Last week, the royal family announced that one of their own, Meghan Markle, would be married to Prince Harry in May. The couple has been together since they met through a mutual friend at the London nightclub Bungalow 8 in the summer of 2016. From there, the two began to spend some time together, attending charity events and perhaps even holding hands at the soccer match of Harry’s former and still beloved team, the England Soccer Team.
And while the pair, whom other names like Charles Spencer have dubbed “the Bard for the 21st century,” may seem destined for greatness, they’ve still had to deal with some boorishness along the way. The wedding, which will take place at Windsor Castle, was originally scheduled for May 19, but it was moved to April because Windsor, which is only 30 miles west of London, received a snowstorm. While a walk down the aisle might be as easy as saying hello, it’s not that simple. Harry has to offer a toast, and don’t be surprised if his buddy Sam Smith — or any singing celebs that Harry would like to impress with his romance — also performs. In addition, the BBC will broadcast the ceremony live, which allows the network to draw some of its resources from the UK, where the royal family has less of a say in its coverage. Markle’s sister, Samantha Markle, a publicist who worked at the now-defunct National Enquirer tabloid, has threatened to boycott the wedding if her father, Thomas Markle, is asked to walk his daughter down the aisle. She has also made statements via social media suggesting that, while Markle may share some of her family’s genes, she doesn’t share the same wits.
Thomas Markle, who lives in Mexico, was recently rushed to the hospital after suffering a heart attack, and what some have called an ill-timed and perhaps ill-gotten photo opportunity for the photographer Tyler Shields. Even some royal family members don’t seem to like the idea of Meghan Markle, a divorcee who is half black, marrying into the Royal Family. While her parents, Doria Ragland and Thomas Markle Sr., had lived in Hollywood, they left when she was young and moved to D.C. To them, Meghan was not the princess-to-be they had dreamed of. Thomas Sr. said that he would be keeping his distance from the wedding, and while many members of his family aren’t happy with the move to Windsor, other members of the Royal Family seem thrilled. “If he’s seeing it that way and they’re hoping that he’s comfortable, I think everybody should be at least happy that the marriage has taken place,” Sophie Wessex, Harry’s cousin, said. “I’m sure the rest of the family will be watching it as well.”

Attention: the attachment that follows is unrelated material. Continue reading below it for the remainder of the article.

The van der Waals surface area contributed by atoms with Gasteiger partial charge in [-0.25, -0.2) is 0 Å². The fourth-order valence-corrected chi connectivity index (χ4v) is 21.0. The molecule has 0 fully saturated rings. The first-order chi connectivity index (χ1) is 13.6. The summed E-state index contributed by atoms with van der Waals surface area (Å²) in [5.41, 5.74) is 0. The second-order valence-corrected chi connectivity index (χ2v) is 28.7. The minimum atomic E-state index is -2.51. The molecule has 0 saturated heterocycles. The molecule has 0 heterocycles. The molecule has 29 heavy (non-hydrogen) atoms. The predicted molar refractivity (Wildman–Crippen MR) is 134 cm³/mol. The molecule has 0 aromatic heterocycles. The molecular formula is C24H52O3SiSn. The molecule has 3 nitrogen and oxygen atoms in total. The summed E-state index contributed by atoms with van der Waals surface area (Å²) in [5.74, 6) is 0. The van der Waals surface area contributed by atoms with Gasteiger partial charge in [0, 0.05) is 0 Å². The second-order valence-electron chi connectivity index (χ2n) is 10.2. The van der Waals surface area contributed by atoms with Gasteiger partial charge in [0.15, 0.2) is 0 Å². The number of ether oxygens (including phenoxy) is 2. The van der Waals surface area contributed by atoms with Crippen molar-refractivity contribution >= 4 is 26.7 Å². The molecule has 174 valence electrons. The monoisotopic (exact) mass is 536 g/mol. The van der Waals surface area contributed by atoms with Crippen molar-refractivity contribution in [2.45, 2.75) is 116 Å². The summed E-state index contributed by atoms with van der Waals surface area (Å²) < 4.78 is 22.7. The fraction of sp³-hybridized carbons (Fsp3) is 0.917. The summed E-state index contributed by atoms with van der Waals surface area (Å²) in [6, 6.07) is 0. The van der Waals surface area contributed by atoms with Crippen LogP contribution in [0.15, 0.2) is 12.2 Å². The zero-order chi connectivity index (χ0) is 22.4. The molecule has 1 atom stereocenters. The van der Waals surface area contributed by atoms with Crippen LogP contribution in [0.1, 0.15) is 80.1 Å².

No one, of course, seems happier about the wedding than Meghan, who said as much in her official engagement interview, telling the Associated Press, “The thought of starting a family with Harry fills me with so much joy.” It’s not that everyone is jumping to conclusions, by the way. Not everyone in the UK has been given to dismissing Markle entirely as a Hasidic influence on the Royal Family. There has been a noticeable uptick in social media posts about Meghan, painting her as the welcoming face of the monarchy, a woman with a bright smile and a multicultural background. And as has been pointed out by many onlookers, if Markle’s engagement ceremony goes off without a hitch, the Royal Family may actually have some high hopes for her.
Read the full story at the Daily Beast.
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